Shrinking television news stations • Remembering the visionaries of the Homestead Act • A bet on biotech at Iowa State • Rural students in Massachusetts are bettering their urban counterparts
One of the reasons we started The Daily Yonder five years ago was that we saw that regional newspapers were no longer serving rural communities. News bureaus were being closed and circulation curtailed as daily newspapers pulled back from the countryside and concentrated in core cities.
There was simply less news coverage of rural areas.
Now we read in The New York Times that television stations have been undergoing their own contraction. In at least 83 of the nation’s 210 television markets, stations are sharing news reporters and photographers.
The Times story is based in San Angelo, Texas, a city of 93,000 that serves a large rural region of West Texas. There, the anchors at the CBS and NBC local stations are different, but they read similar scripts and work in side-by-side studios. News decisions are made jointly and reporters work for both stations.
“I don’t mean for this to be a criticism, but it really cuts down on competition,” said Ty Meighan, a former reporter for The San Angelo Standard-Times who is now a spokesman for the city. “Competition makes the media better.”
The stations say they simply can’t afford to hire full news teams, especially in smaller markets like San Angelo. However, these news-sharing arrangements are taking place in lots of markets, including Denver.
This collaboration has caught the eye of Federal Communications Commission chair Julius Genachowski. “It’s something we’re taking a close look at the F.C.C.” he said.
The FCC may be particularly interested in the joint selling of ads and negotiations of contracts with distributors, the Times reports.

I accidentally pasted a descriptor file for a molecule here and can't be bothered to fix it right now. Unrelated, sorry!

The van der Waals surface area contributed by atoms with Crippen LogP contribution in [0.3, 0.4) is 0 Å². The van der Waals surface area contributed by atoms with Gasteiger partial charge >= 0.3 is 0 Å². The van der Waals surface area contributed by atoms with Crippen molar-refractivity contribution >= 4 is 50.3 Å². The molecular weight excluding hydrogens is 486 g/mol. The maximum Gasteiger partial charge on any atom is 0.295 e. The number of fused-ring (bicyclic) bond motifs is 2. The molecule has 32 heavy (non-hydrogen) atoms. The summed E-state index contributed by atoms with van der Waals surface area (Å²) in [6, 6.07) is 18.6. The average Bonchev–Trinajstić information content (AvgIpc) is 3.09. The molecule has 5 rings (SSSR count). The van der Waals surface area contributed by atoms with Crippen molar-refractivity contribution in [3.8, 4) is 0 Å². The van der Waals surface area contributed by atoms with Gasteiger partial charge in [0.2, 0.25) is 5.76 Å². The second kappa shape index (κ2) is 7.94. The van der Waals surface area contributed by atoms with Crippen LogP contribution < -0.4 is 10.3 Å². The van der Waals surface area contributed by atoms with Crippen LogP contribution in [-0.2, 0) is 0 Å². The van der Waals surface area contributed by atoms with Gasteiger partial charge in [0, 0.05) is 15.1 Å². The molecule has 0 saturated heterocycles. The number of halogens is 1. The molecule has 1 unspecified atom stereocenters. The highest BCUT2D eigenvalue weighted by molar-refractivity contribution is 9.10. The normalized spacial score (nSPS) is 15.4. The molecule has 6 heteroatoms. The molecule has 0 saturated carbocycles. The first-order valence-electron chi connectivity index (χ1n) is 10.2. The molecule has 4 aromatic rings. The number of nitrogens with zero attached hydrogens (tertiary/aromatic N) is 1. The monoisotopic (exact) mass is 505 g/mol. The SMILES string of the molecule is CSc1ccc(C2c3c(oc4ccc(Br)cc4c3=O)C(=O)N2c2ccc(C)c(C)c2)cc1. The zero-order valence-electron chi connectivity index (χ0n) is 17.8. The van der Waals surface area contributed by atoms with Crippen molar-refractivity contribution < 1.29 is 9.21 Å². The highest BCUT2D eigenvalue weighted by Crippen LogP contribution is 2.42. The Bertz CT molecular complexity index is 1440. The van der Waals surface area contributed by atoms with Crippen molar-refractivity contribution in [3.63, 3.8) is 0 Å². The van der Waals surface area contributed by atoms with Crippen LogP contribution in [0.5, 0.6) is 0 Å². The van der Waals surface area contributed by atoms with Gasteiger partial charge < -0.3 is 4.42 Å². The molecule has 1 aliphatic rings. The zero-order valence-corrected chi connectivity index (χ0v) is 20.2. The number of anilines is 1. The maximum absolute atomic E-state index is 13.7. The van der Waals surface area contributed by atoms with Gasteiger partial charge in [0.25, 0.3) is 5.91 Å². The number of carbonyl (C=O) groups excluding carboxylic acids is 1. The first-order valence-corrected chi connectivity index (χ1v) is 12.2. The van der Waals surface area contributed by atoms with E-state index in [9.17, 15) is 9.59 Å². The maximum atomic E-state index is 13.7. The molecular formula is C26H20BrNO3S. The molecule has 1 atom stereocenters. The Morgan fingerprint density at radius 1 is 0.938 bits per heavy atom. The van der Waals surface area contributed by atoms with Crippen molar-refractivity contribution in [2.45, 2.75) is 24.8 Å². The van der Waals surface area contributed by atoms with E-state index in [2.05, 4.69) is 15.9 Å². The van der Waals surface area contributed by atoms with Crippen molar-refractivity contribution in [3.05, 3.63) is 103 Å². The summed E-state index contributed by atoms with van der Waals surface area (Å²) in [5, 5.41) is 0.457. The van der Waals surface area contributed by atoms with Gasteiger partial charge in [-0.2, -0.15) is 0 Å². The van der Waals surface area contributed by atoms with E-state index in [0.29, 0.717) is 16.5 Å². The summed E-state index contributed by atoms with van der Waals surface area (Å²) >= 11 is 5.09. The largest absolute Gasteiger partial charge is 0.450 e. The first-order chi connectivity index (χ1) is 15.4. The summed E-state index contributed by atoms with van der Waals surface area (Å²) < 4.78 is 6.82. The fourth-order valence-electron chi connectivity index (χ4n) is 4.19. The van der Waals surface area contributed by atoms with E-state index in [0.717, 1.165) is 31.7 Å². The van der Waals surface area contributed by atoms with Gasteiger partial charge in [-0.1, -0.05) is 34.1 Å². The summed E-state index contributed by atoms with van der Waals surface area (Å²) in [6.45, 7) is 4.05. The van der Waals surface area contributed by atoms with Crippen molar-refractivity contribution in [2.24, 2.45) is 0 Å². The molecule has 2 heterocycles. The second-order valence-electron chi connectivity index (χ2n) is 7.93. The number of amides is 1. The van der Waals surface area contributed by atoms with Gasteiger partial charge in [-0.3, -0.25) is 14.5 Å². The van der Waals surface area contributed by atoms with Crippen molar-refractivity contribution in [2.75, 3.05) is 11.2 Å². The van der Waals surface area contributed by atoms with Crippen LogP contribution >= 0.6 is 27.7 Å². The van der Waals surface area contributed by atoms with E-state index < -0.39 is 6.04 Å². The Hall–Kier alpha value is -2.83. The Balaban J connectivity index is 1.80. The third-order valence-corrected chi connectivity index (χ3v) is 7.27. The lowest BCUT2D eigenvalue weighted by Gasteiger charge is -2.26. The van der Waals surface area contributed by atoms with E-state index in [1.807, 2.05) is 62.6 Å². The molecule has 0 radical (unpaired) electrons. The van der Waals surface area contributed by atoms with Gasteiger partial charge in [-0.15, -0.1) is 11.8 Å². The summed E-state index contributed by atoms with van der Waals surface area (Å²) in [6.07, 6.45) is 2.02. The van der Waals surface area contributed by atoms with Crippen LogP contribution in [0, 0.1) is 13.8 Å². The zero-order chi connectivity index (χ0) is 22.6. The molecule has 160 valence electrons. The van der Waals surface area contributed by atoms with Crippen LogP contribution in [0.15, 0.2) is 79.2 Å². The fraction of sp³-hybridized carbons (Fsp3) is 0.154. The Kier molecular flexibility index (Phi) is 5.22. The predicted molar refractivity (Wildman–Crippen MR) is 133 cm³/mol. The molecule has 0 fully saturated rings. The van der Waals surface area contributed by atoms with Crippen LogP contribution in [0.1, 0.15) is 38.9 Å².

• Good photo feature here on the Rolling Thunder Motorcycle Rally Memorial Day in Washington, D.C. Rolling Thunder rides each year to raise the issue of POWs and MIAs. Good guys.
• Niels Nokkentved writes in the Boise newspaper that the designation of the spotted owl may have had some effect on the timber industry in the Northwest, but the business was declining long before the bird became an issue.
The timber industry was shutting down on federal and private land alike, Nokkentved writes:
The owl listing became a handy scapegoat for large timber companies that already had begun to tiptoe quietly out of town. Their reckless forest practices, putting short-term profits ahead of healthy forests, resulted in loggers and mill workers losing their jobs. And the listing pitted loggers and environmentalists against each other, when they should have been allies.
One can’t help but see the parallels between the decline of the timber industry and the decline of the eastern coal business.
• The Des Moines Register editorial page recalls the 1862 Homestead Act as a vital anniversary and says that rural America “needs new visionaries like those in 1862.”
The Homestead Act, signed by President Lincoln, opened millions of acres to anyone willing to farm them. The country built a railroad from ocean to ocean that allowed farmers to get their goods to market. And the country built land grant universities to spread the latest in agricultural knowledge across the land.
Now towns built in homesteading days are dwindling and they are looking for a new start. The paper writes:
In contrast to the quick settlement of the West, the depopulation has occurred in slow motion. It began not long after the first wave of settlers arrived, and it is still happening. Some rural communities will survive, or even thrive. Others will never return to their glory days, which may have been before the turn of the 20th century. Some prairie communities will vanish altogether. The nation needs a strategy to preserve and nurture where it’s possible, or smooth the transition where it’s not possible.